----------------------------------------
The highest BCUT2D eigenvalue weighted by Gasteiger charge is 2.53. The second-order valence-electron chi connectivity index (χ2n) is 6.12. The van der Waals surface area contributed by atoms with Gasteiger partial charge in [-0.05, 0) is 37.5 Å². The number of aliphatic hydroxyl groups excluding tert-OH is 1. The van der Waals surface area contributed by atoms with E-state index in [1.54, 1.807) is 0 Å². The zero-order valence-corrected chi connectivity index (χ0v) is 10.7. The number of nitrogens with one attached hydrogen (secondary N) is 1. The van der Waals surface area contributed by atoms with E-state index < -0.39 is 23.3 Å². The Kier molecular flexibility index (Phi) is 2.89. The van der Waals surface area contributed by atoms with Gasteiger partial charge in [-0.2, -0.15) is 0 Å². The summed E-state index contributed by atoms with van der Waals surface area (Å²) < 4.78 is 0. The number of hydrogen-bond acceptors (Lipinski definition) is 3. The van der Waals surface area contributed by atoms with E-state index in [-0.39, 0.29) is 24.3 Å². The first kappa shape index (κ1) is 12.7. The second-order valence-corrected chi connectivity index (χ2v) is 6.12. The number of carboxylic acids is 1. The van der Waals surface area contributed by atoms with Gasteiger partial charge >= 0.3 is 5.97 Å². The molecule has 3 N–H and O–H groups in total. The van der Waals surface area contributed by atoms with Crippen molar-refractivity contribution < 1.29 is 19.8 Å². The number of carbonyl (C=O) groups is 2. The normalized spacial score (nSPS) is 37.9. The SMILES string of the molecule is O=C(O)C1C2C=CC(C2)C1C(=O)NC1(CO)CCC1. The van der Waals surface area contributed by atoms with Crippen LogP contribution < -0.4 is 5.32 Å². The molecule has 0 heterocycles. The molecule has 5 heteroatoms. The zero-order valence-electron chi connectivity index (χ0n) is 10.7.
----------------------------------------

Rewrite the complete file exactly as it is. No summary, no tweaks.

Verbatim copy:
The highest BCUT2D eigenvalue weighted by Gasteiger charge is 2.53. The second-order valence-electron chi connectivity index (χ2n) is 6.12. The van der Waals surface area contributed by atoms with Gasteiger partial charge in [-0.05, 0) is 37.5 Å². The number of aliphatic hydroxyl groups excluding tert-OH is 1. The van der Waals surface area contributed by atoms with E-state index in [1.54, 1.807) is 0 Å². The zero-order valence-corrected chi connectivity index (χ0v) is 10.7. The number of nitrogens with one attached hydrogen (secondary N) is 1. The van der Waals surface area contributed by atoms with E-state index < -0.39 is 23.3 Å². The Kier molecular flexibility index (Phi) is 2.89. The van der Waals surface area contributed by atoms with Gasteiger partial charge in [-0.2, -0.15) is 0 Å². The summed E-state index contributed by atoms with van der Waals surface area (Å²) < 4.78 is 0. The number of hydrogen-bond acceptors (Lipinski definition) is 3. The van der Waals surface area contributed by atoms with E-state index in [-0.39, 0.29) is 24.3 Å². The first kappa shape index (κ1) is 12.7. The second-order valence-corrected chi connectivity index (χ2v) is 6.12. The number of carboxylic acids is 1. The van der Waals surface area contributed by atoms with Gasteiger partial charge >= 0.3 is 5.97 Å². The molecule has 3 N–H and O–H groups in total. The van der Waals surface area contributed by atoms with Crippen molar-refractivity contribution < 1.29 is 19.8 Å². The number of carbonyl (C=O) groups is 2. The normalized spacial score (nSPS) is 37.9. The SMILES string of the molecule is O=C(O)C1C2C=CC(C2)C1C(=O)NC1(CO)CCC1. The van der Waals surface area contributed by atoms with Crippen LogP contribution < -0.4 is 5.32 Å². The molecule has 0 heterocycles. The molecule has 5 heteroatoms. The zero-order valence-electron chi connectivity index (χ0n) is 10.7.